In addition, Article 3 (1) (b) of the Motor Vehicles (Third party liability insurance) Law 2000 Capital 333 also regulates the criminal liability of a person (see Article 3 (3) of that Law) who places a motor vehicle on the road without insurance for third party liability being in place in relation to its use by that person, or who causes or permits any other person to use such vehicle without insurance for third party liability being in place.
In relation to the civil liability of the vehicle owner who allowed or tolerated the use of his car from another unauthorized person for purposes of establishing liability and allowing restoration via the payment of damages for losses caused due to the negligence of the person who used it, the textbook Clerk & Lindesell on Torts 12th edition in paragraph 1408 page 742 reads «Rather exceptionally, however the owner of a car who allows it to be driven by an uninsured driver, contrary to the Road Traffic Act, 1930, is liable to be sued by a person whom the driver negligently injures.» The above textbook refers to Case Monk v. Warbey (1935) 1 K.B. 75 which sets the conditions for such a claim. In particular, in accordance with this decision the obligation to insure is one which gives rise to a statutory duty, so that failure to insure is tortious. If, therefore, there is no insurance and the user incurs liability to a third party, both the user and the person who caused or permitted the uninsured use have committed a statutory tort. This is of no significance as regards the user, who is in any event liable to the third party for the damage caused. The significance of Monk v Warbey is, therefore, to impose additional civil liability on the person causing or permitting uninsured use, so that if the user is impecunious the third party may nevertheless have a fallback action.
Finally, it is worth mentioning that despite the above, many owners or drivers of motor vehicles for various reasons and contrary to the relative Law continued to use the roads without having a policy of insurance in force. As a result of this situation, their victims remained without compensation and this created a social problem that the Insurance Companies’ Law of 1967, which came into force in 1969, intended to solve through the introduction of a specific provision. Section 55 of the said Law, gave to the Minister of Finance the power to set up, if he wished, a special Fund which would cover such victims. Consequently, the then Minister of Finance, having as a model the Motor Insurers’ Bureau already operating in the U.K, authorized Motor Insurers to set up and operate such a Fund. So, on the 1st February 1969, the Motor Insurers’ Fund was registered by the Registrar of Companies as a company limited by guarantee, just like its U.K model and has as its members all Motor Insurers operating in Cyprus.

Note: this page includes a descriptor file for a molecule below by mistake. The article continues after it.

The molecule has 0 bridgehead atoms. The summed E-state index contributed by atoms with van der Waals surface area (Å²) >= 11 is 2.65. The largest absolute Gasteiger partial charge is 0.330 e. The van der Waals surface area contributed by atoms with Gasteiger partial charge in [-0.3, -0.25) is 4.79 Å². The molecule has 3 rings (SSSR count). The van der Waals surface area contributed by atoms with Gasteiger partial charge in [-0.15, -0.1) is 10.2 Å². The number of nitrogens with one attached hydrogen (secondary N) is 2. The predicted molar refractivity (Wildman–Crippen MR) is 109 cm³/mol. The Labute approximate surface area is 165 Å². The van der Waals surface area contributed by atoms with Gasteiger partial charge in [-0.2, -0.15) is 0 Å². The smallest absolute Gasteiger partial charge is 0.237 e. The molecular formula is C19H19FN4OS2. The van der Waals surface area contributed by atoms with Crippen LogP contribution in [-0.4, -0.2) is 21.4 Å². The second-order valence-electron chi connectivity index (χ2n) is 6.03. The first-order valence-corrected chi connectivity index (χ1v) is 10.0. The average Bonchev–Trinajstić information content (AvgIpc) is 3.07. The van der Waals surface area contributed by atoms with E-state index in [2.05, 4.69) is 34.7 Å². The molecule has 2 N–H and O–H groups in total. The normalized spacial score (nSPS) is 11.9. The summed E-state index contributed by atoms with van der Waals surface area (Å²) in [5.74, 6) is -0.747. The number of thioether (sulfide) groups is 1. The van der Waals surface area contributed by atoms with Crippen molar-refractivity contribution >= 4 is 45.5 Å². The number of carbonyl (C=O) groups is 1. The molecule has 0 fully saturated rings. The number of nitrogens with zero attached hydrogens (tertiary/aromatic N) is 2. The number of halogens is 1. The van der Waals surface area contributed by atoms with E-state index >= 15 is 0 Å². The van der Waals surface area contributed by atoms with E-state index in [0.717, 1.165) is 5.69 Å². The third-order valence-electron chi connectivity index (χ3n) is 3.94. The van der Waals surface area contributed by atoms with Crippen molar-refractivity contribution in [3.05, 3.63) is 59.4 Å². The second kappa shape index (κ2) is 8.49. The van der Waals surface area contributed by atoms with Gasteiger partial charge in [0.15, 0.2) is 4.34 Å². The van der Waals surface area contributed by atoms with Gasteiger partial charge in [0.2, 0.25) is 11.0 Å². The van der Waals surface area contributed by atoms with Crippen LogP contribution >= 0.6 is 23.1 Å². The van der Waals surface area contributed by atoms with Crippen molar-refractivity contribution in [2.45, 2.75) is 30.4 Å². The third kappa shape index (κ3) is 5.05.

1. Do not buy Third party liability car insurance based only on the cost
2. Do not buy the most inexpensive insurance against ” third parties”, because third parties can be your family, and a popular saying says ”cheap costs expensively”.
3. Take into account not only the price but also the service that you will get at the time you will need the insurance. Will you have someone you can run to, to settle everything that needs to be done or will you find yourself waiting in line and listening to ”all lines are busy, please call later’
4. Choose and the optional coverage for the liability of other passengers.
5. Do not forget to include the “driving beyond the road” coverage
6. If you do not have any insurance coverage for medical care, disability and loss of life for you if you are a driver, make sure to add it, because the driver is not covered under the vehicle insurance.
7. Make sure you have a valid M.O.T certificate , otherwise your car insurance is VOID
If you want any clarification or have any questions , please feel free to contact me at 22 26 96 46 or drop me an e-mail at firstname.lastname@example.org, or fill out the enquiry form below and I will be more than happy to answer you and give you a quotation if you are interested.
*Savvas P. Christoforou is a Chartered Insurer and managing director of Insurancelink Cyprus
This information is only for information purposes and not for providing any professional or legal advice through it. Insurance link and its or their officers, employees, personnel, directors will not be responsible for any direct/indirect loss or liability incurred by the user as a consequence of his or any other person on his behalf taking any decisions based on the contents of this guide. Use of this guide is at the user’s own risk. The user must make his own decisions based on his specific objective. Insurancelink does not warrant completeness or accuracy of any information published in this guide.